The ex-pats in this memoirs about moving to Italy come from The Netherlands. The couple purchased a property and renovated it into their new home, and two rental properties to provide an income in their adopted land. European Union legislation makes their move to Italy simpler than it would be for non-EU residents, but in Italy that is not saying much!
Their stories about finding and buying the property, and then renovating it, show that things that may be very straight forward in some countries can be anything but in Italy. Besides odd customs, unhelpful business hours, and unprofessional conduct by some so-called professionals, the stories also demonstrate how in-comers to Italy may find it very difficult to integrate with Italians.
The Original Dutch Version
This is a translation from the original Dutch text, and it is an excellent translation. The charming accounts of life in Italy are never mean-spirited but they do convey the frustration Italian bureaucracy can generate. They also convey the joy the writer and his partner find in Italy's culture and rural landscape in the Pavia area, south of the Po River.
Sometimes when reading memoirs about people moving to Italy, I have an overwhelming urge to force-feed the books to Italians so they can see how the outside world views them. Perhaps if they saw that most of the rest of the developed world functions more efficiently than they do, it might speed up improvements in the service sector, both public and private, is my thinking. If that would help, I really don't know. Just know that if you move there, you must be ready for worst-case scenarios.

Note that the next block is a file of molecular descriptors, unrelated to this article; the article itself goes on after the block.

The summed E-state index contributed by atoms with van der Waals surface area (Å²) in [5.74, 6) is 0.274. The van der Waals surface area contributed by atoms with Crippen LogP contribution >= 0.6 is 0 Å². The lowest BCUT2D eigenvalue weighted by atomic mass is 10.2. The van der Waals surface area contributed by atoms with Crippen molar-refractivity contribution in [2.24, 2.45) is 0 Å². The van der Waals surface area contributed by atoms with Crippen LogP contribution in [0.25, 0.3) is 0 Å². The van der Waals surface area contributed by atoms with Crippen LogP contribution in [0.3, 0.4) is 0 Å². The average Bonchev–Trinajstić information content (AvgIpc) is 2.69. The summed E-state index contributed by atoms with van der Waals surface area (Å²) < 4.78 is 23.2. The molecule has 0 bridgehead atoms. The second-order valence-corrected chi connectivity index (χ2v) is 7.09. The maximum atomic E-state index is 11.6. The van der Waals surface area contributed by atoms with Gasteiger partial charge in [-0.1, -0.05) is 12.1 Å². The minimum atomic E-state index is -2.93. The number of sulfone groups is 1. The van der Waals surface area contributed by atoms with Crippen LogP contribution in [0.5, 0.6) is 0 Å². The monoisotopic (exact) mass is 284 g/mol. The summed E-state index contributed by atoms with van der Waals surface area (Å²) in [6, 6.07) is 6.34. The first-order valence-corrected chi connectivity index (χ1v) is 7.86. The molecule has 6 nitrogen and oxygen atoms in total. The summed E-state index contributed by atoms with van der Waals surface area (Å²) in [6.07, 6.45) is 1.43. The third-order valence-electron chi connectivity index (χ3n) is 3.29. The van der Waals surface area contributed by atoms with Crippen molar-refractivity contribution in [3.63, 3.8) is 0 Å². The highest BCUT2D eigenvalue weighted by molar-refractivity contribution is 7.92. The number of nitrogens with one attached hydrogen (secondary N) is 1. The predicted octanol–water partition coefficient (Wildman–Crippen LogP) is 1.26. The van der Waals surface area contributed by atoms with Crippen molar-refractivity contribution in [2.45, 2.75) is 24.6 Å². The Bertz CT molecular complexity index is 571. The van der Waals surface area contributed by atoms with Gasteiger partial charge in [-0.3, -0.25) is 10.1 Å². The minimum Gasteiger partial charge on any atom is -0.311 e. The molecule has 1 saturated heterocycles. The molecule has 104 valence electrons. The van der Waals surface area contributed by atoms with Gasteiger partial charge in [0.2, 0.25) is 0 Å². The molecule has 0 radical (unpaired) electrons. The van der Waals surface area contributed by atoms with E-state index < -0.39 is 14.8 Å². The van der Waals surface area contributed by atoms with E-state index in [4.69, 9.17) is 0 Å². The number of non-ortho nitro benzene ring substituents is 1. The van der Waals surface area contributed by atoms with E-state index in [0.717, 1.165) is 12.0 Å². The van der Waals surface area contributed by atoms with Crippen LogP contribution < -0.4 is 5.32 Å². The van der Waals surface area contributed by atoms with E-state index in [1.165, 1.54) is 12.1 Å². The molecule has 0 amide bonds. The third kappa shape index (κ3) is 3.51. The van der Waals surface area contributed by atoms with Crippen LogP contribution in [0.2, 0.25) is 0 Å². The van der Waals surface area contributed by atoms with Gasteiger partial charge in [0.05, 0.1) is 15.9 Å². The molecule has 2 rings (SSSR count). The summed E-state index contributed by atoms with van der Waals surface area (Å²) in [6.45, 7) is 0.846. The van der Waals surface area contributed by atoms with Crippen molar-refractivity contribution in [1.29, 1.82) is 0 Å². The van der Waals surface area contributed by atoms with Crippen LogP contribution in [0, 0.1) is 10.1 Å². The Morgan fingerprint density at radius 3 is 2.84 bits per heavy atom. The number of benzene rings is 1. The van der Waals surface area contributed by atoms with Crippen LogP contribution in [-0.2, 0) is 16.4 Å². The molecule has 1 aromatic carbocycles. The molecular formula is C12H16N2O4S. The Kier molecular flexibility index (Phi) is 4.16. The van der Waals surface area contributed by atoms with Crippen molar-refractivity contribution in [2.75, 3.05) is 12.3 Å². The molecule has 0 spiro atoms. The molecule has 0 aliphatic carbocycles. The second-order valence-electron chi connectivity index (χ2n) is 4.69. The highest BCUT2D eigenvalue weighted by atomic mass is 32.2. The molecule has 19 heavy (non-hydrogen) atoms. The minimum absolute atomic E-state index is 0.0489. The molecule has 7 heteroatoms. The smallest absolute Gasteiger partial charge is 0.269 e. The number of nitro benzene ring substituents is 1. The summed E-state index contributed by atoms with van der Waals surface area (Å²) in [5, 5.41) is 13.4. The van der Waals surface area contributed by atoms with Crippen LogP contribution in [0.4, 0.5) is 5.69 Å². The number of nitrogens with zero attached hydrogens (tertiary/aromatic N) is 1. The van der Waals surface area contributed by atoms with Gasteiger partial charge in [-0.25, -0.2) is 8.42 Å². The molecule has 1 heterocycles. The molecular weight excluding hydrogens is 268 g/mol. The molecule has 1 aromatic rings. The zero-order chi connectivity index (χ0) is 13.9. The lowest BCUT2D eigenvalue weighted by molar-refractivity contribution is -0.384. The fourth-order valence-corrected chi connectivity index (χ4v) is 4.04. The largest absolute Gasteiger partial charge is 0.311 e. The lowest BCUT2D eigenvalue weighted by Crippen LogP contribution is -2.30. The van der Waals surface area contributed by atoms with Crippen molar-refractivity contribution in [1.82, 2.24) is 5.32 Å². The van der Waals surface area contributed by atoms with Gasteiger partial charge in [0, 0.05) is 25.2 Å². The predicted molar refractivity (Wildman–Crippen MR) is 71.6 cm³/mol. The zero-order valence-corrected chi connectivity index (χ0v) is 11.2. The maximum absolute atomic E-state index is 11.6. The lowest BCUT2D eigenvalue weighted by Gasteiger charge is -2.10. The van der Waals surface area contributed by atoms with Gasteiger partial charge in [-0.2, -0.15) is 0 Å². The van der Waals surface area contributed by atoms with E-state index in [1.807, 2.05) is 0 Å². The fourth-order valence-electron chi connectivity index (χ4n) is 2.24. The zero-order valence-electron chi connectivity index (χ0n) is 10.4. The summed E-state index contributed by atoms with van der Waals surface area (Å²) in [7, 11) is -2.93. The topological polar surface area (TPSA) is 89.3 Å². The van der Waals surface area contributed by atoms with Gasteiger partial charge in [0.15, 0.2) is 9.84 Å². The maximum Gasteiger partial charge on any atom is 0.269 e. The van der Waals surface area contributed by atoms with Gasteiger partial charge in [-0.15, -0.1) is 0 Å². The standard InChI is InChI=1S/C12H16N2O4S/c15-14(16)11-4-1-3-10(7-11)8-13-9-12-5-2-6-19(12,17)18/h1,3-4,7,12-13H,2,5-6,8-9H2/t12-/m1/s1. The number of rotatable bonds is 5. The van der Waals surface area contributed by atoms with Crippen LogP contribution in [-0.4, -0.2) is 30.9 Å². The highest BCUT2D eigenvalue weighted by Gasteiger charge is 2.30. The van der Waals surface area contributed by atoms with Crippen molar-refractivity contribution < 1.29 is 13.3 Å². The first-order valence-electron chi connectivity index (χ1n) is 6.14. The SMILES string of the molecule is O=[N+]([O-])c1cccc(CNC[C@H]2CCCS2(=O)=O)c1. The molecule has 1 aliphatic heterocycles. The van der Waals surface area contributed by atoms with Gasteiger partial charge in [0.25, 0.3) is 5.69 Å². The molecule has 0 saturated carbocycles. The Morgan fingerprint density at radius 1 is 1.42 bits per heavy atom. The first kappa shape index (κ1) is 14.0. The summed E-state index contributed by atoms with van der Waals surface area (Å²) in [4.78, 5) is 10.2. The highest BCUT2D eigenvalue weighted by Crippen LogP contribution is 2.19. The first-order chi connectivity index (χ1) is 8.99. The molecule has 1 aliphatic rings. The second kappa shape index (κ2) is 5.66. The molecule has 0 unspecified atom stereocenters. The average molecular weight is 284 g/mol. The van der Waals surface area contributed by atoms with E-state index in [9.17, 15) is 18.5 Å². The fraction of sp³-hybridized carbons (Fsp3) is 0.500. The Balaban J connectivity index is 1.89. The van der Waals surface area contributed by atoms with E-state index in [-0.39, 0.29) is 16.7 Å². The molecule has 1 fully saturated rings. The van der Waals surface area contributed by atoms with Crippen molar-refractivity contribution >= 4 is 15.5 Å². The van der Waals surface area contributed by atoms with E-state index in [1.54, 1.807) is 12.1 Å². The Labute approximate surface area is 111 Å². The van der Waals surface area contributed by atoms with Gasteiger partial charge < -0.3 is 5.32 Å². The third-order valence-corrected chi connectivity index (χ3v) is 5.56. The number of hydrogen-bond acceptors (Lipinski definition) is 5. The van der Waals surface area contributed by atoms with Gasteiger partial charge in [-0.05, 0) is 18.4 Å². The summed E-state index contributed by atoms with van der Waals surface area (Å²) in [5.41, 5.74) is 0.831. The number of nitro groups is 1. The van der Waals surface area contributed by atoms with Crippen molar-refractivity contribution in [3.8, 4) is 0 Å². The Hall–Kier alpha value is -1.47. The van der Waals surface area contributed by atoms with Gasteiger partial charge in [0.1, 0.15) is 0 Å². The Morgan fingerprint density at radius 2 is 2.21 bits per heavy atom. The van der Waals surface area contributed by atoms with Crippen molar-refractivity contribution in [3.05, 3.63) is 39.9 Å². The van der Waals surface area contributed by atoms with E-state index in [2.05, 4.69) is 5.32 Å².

The renovated villa
The author keeps his cool throughout everything, and offers the reader some insightful views on life in Italy.
“Like every coin, Italy seems to have two sides: manic and depressed.”
The story ends successfully for the couple, and now, five years on from the events in the book, their rentals are generally booked up by fellow Dutch and Belgians, who help the couple see Italy continually with fresh eyes, keeping their love affair with the country fresh.
“The Italians with the funny ways and the fantastic food.”
The guest apartment terrace and view
From the book's description:
In 2008 Stef Smulders, his partner Nico and their dog Saar emigrated to Italy to start a new life and set up their B&B Villa I Due Padroni. They sold their home, left their friends and family behind and took a leap into the unknown. Now Stef shares his experiences in a collection of witty short stories. The book treats the trials and tribulations of an emigration: what it was like to buy and renovate a house, to import a car, to gain residency, and much more.The reader is introduced to a full range of Italian characters, from the trustworthy to the rogue, from the gentle to the shameless, flesh and blood Italians. Some are stereotypes, others unexpectedly original. Yet they never fail to amuse and entertain.
Here is a direct link to the book at Amazon.com:
Please visit the Villa I Due Padroni B&B website.